This wonderful, branching shrub features panicles of blooms that give way to their rich black berries. With foliage that comes in a variety of stunning colors, these plants make great additions to any garden. The wildlife will also appreciate their planting, as the tasty berries make snacks for the birds.
Elders come in many different foliage colors, which makes these plants helpful accents in any garden setting. The lace-like leaves on the shrubs add a delightfully soft texture that won't take attention away from other plants. As long as they aren't pruned too heavily in spring, their beautiful white—and sometimes pink—blooms look stunning against the rich-colored foliage.
Elder Care Must-Knows
Elders are easy-to-grow shrubs that need little care and maintenance. Ideally, these shrubs are planted in rich, well-drained soils. These plants don't handle drought well, so keep them evenly moist throughout the growing season, especially if you're growing them for berry production. Plants have the best berry production in full sun, and colored foliage varieties, especially the purple ones, will show the richest colors in full sun. Some purple types can fade to a muddy green in too much shade.
If you plan on growing elders for fruit production, there are a few additional things to know. Primarily, elders require at least two plants for cross-pollination. They don't have to be right next to each other though; somewhere within the same yard is close enough for bees to do their work.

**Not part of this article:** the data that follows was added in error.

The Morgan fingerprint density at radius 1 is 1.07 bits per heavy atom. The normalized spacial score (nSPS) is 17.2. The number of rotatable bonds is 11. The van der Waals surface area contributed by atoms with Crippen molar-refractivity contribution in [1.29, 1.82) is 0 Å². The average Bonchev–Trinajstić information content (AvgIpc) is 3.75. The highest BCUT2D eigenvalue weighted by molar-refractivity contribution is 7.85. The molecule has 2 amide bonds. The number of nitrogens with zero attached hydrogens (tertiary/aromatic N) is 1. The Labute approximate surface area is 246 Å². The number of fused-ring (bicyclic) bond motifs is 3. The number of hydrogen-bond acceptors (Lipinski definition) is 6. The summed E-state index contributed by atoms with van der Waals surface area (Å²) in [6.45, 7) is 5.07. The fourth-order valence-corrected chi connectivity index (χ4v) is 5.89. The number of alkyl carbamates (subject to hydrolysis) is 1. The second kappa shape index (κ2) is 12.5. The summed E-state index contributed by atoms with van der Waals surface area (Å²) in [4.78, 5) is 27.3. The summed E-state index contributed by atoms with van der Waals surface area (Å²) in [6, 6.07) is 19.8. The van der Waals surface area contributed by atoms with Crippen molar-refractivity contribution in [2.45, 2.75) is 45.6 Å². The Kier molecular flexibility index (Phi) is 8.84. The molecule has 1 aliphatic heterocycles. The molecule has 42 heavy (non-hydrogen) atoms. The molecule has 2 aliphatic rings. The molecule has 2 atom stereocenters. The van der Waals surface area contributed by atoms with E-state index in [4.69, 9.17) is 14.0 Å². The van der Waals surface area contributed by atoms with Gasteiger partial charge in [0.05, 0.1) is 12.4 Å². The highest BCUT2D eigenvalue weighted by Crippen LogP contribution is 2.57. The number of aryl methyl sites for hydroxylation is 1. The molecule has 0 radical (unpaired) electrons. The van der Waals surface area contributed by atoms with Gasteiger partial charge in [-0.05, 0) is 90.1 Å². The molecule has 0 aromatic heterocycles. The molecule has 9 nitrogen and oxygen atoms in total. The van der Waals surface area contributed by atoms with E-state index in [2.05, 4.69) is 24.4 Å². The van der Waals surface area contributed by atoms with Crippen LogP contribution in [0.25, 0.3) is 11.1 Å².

Most elders only bloom on old wood, which means that plants create their flower buds in the fall and hold onto them all winter. If you prune plants in the spring or late winter, you are probably removing any chance of flowers and berries. The only early pruning you should do on these shrubs in spring is to remove dead growth. Any other pruning is best done after the flowers sprout. Don't plan on pruning your shrubs until their third year in order to establish the shrub.
There has been a lot of new research in the world of elders recently, mostly for ornamental reasons as opposed to berry production. Many new varieties have been created that tout smaller plant habits great for garden settings and container plantings. There are also new varieties featuring rich foliage colors; this includes columnar varieties with burgundy foliage that make fantastic focal points in any garden.
More Varieties for Elder
'Black Lace' elder
(Sambucus nigra 'Black Lace') is a large shrub with finely cut, deep purple-black foliage. In spring it bears creamy pink flowers that become edible purple fruits in fall. It grows 8 feet tall and 9 feet wide. Zones 4-7
(Sambucus nigra 'Madonna') shows off green foliage boldly variegated in yellow. It produces clusters of white flowers that become edible fruits in fall. It grows 10 feet tall and wide. Zones 4-8
Sambucus nigra subsp. canadensis is a vigorous shrub that grows to 12 feet tall. In early summer, it produces large clusters of white flowers that mature into blue-black edible fruits. Birds are attracted to the fruits, so if you want to harvest them for juice, protect the ripening clusters with bird netting. Zones 3-9
'Guincho Purple' elder
(Sambucus nigra 'Guincho Purple') features lovely purple-green leaves and clusters of purple fruits in fall. It grows 20 feet tall and wide. Zones 5-8
(Sambucus nigra 'Pulverulenta') is a distinct selection with green leaves mottled heavily in white. It produces clusters of white flowers and purple fruits. It grows 10 feet tall and wide. Zones 4-8
'Sutherland Gold' elder
(Sambucus racemosa 'Sutherland Gold') offers finely cut foliage in a brilliant shade of chartreuse and clusters of creamy white flowers in spring. It does best in partial shade and grows 10 feet tall and wide. Zones 3-7